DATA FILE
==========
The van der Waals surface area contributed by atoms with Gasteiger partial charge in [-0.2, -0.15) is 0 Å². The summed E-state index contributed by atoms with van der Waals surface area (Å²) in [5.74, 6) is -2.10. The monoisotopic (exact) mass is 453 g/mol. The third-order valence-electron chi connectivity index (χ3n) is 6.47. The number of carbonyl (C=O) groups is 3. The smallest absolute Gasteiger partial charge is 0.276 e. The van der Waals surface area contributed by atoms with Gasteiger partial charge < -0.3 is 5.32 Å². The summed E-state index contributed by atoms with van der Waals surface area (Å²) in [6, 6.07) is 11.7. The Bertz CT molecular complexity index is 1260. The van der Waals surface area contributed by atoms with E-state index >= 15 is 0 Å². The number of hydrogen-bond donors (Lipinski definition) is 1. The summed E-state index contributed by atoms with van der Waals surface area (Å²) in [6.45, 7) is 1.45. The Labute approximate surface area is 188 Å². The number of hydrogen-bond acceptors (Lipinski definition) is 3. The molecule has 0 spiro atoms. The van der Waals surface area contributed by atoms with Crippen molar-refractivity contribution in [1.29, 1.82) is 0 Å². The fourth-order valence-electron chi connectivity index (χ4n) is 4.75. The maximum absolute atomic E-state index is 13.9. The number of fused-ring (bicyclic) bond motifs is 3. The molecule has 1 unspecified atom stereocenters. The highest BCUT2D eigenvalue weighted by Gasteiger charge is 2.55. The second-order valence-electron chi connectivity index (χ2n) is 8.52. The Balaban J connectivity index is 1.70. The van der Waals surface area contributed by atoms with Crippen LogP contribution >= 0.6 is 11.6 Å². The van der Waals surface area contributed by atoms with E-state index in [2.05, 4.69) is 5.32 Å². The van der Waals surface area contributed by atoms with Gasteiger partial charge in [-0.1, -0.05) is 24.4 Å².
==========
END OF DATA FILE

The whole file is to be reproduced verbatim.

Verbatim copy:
The van der Waals surface area contributed by atoms with Gasteiger partial charge in [-0.2, -0.15) is 0 Å². The summed E-state index contributed by atoms with van der Waals surface area (Å²) in [5.74, 6) is -2.10. The monoisotopic (exact) mass is 453 g/mol. The third-order valence-electron chi connectivity index (χ3n) is 6.47. The number of carbonyl (C=O) groups is 3. The smallest absolute Gasteiger partial charge is 0.276 e. The van der Waals surface area contributed by atoms with Gasteiger partial charge < -0.3 is 5.32 Å². The summed E-state index contributed by atoms with van der Waals surface area (Å²) in [6, 6.07) is 11.7. The Bertz CT molecular complexity index is 1260. The van der Waals surface area contributed by atoms with E-state index >= 15 is 0 Å². The number of hydrogen-bond donors (Lipinski definition) is 1. The summed E-state index contributed by atoms with van der Waals surface area (Å²) in [6.45, 7) is 1.45. The Labute approximate surface area is 188 Å². The number of hydrogen-bond acceptors (Lipinski definition) is 3. The molecule has 0 spiro atoms. The van der Waals surface area contributed by atoms with Crippen molar-refractivity contribution in [1.29, 1.82) is 0 Å². The fourth-order valence-electron chi connectivity index (χ4n) is 4.75. The maximum absolute atomic E-state index is 13.9. The number of fused-ring (bicyclic) bond motifs is 3. The molecule has 1 unspecified atom stereocenters. The highest BCUT2D eigenvalue weighted by Gasteiger charge is 2.55. The second-order valence-electron chi connectivity index (χ2n) is 8.52. The Balaban J connectivity index is 1.70. The van der Waals surface area contributed by atoms with Crippen LogP contribution >= 0.6 is 11.6 Å². The van der Waals surface area contributed by atoms with E-state index in [2.05, 4.69) is 5.32 Å². The van der Waals surface area contributed by atoms with Gasteiger partial charge in [-0.1, -0.05) is 24.4 Å².